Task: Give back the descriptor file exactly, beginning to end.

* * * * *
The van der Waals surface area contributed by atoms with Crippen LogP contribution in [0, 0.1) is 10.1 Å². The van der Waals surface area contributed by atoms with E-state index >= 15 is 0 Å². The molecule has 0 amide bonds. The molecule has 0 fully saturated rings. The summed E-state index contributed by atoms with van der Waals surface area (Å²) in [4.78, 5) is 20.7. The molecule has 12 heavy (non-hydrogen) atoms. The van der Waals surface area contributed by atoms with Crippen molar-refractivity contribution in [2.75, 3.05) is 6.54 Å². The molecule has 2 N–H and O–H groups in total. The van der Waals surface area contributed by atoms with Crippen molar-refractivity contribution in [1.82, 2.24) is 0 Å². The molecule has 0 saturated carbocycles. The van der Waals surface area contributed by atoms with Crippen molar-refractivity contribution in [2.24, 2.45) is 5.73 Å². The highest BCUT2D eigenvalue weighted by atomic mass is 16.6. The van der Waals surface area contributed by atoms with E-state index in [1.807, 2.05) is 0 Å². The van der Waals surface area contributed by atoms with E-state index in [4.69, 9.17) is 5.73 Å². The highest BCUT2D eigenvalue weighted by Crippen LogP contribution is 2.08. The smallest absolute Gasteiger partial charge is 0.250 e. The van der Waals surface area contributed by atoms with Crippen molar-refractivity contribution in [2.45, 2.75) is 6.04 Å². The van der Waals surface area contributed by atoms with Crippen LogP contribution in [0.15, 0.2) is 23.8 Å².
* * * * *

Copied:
The van der Waals surface area contributed by atoms with Crippen LogP contribution in [0, 0.1) is 10.1 Å². The van der Waals surface area contributed by atoms with E-state index >= 15 is 0 Å². The molecule has 0 amide bonds. The molecule has 0 fully saturated rings. The summed E-state index contributed by atoms with van der Waals surface area (Å²) in [4.78, 5) is 20.7. The molecule has 12 heavy (non-hydrogen) atoms. The van der Waals surface area contributed by atoms with Crippen molar-refractivity contribution in [2.75, 3.05) is 6.54 Å². The molecule has 2 N–H and O–H groups in total. The van der Waals surface area contributed by atoms with Crippen molar-refractivity contribution in [1.82, 2.24) is 0 Å². The molecule has 0 saturated carbocycles. The van der Waals surface area contributed by atoms with Crippen molar-refractivity contribution in [2.24, 2.45) is 5.73 Å². The highest BCUT2D eigenvalue weighted by atomic mass is 16.6. The van der Waals surface area contributed by atoms with E-state index in [1.807, 2.05) is 0 Å². The van der Waals surface area contributed by atoms with E-state index in [4.69, 9.17) is 5.73 Å². The highest BCUT2D eigenvalue weighted by Crippen LogP contribution is 2.08. The smallest absolute Gasteiger partial charge is 0.250 e. The van der Waals surface area contributed by atoms with Crippen molar-refractivity contribution in [2.45, 2.75) is 6.04 Å². The van der Waals surface area contributed by atoms with Crippen LogP contribution in [0.15, 0.2) is 23.8 Å².